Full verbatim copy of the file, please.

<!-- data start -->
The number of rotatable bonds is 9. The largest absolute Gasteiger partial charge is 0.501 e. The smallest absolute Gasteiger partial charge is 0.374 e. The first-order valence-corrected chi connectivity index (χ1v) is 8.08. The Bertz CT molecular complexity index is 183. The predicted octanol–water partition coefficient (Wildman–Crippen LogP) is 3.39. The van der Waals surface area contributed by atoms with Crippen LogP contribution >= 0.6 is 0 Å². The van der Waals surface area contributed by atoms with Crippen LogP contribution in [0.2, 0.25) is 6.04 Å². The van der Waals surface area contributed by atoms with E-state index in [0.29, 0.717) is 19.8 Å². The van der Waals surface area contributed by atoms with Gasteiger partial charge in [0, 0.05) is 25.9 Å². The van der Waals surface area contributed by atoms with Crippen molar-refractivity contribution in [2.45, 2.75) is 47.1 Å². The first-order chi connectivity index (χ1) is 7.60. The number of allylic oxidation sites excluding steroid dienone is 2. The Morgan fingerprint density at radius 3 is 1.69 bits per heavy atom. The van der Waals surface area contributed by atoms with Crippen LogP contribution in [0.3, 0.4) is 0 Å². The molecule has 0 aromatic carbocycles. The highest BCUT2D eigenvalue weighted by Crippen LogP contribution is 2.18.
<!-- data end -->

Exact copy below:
The number of rotatable bonds is 9. The largest absolute Gasteiger partial charge is 0.501 e. The smallest absolute Gasteiger partial charge is 0.374 e. The first-order valence-corrected chi connectivity index (χ1v) is 8.08. The Bertz CT molecular complexity index is 183. The predicted octanol–water partition coefficient (Wildman–Crippen LogP) is 3.39. The van der Waals surface area contributed by atoms with Crippen LogP contribution >= 0.6 is 0 Å². The van der Waals surface area contributed by atoms with Crippen LogP contribution in [0.2, 0.25) is 6.04 Å². The van der Waals surface area contributed by atoms with E-state index in [0.29, 0.717) is 19.8 Å². The van der Waals surface area contributed by atoms with Gasteiger partial charge in [0, 0.05) is 25.9 Å². The van der Waals surface area contributed by atoms with Crippen molar-refractivity contribution in [2.45, 2.75) is 47.1 Å². The first-order chi connectivity index (χ1) is 7.60. The number of allylic oxidation sites excluding steroid dienone is 2. The Morgan fingerprint density at radius 3 is 1.69 bits per heavy atom. The van der Waals surface area contributed by atoms with Crippen LogP contribution in [0.3, 0.4) is 0 Å². The molecule has 0 aromatic carbocycles. The highest BCUT2D eigenvalue weighted by Crippen LogP contribution is 2.18.